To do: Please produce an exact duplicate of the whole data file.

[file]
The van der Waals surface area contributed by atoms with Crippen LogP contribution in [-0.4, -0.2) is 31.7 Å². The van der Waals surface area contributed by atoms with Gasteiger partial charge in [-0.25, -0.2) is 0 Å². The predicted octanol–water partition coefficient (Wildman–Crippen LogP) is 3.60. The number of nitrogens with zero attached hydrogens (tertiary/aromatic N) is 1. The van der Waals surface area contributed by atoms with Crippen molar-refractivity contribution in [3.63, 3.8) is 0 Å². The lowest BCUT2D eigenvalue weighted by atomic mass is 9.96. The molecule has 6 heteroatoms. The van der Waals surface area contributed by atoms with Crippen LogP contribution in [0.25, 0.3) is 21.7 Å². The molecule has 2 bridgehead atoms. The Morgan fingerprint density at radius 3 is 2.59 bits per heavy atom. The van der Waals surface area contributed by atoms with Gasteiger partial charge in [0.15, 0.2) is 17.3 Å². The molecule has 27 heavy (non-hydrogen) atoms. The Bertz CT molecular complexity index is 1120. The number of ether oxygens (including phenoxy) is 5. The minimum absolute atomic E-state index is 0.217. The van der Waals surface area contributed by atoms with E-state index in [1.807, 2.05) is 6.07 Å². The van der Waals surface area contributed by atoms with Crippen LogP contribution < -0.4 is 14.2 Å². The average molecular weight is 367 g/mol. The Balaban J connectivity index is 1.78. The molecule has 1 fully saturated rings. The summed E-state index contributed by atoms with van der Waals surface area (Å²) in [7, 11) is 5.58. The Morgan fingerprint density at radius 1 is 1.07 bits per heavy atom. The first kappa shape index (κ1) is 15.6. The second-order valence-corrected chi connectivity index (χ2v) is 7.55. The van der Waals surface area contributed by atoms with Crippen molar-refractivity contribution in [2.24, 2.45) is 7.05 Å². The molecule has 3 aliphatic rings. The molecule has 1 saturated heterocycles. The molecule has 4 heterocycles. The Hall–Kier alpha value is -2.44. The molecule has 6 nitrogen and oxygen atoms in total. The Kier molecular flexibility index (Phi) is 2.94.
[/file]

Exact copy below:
The van der Waals surface area contributed by atoms with Crippen LogP contribution in [-0.4, -0.2) is 31.7 Å². The van der Waals surface area contributed by atoms with Gasteiger partial charge in [-0.25, -0.2) is 0 Å². The predicted octanol–water partition coefficient (Wildman–Crippen LogP) is 3.60. The number of nitrogens with zero attached hydrogens (tertiary/aromatic N) is 1. The van der Waals surface area contributed by atoms with Crippen molar-refractivity contribution in [3.63, 3.8) is 0 Å². The lowest BCUT2D eigenvalue weighted by atomic mass is 9.96. The molecule has 6 heteroatoms. The van der Waals surface area contributed by atoms with Crippen LogP contribution in [0.25, 0.3) is 21.7 Å². The molecule has 2 bridgehead atoms. The Morgan fingerprint density at radius 3 is 2.59 bits per heavy atom. The van der Waals surface area contributed by atoms with Gasteiger partial charge in [0.15, 0.2) is 17.3 Å². The molecule has 27 heavy (non-hydrogen) atoms. The Bertz CT molecular complexity index is 1120. The number of ether oxygens (including phenoxy) is 5. The minimum absolute atomic E-state index is 0.217. The van der Waals surface area contributed by atoms with E-state index in [1.807, 2.05) is 6.07 Å². The van der Waals surface area contributed by atoms with Crippen LogP contribution < -0.4 is 14.2 Å². The average molecular weight is 367 g/mol. The Balaban J connectivity index is 1.78. The molecule has 1 fully saturated rings. The summed E-state index contributed by atoms with van der Waals surface area (Å²) in [7, 11) is 5.58. The Morgan fingerprint density at radius 1 is 1.07 bits per heavy atom. The first kappa shape index (κ1) is 15.6. The second-order valence-corrected chi connectivity index (χ2v) is 7.55. The van der Waals surface area contributed by atoms with Crippen molar-refractivity contribution in [2.24, 2.45) is 7.05 Å². The molecule has 3 aliphatic rings. The molecule has 1 saturated heterocycles. The molecule has 4 heterocycles. The Hall–Kier alpha value is -2.44. The molecule has 6 nitrogen and oxygen atoms in total. The Kier molecular flexibility index (Phi) is 2.94.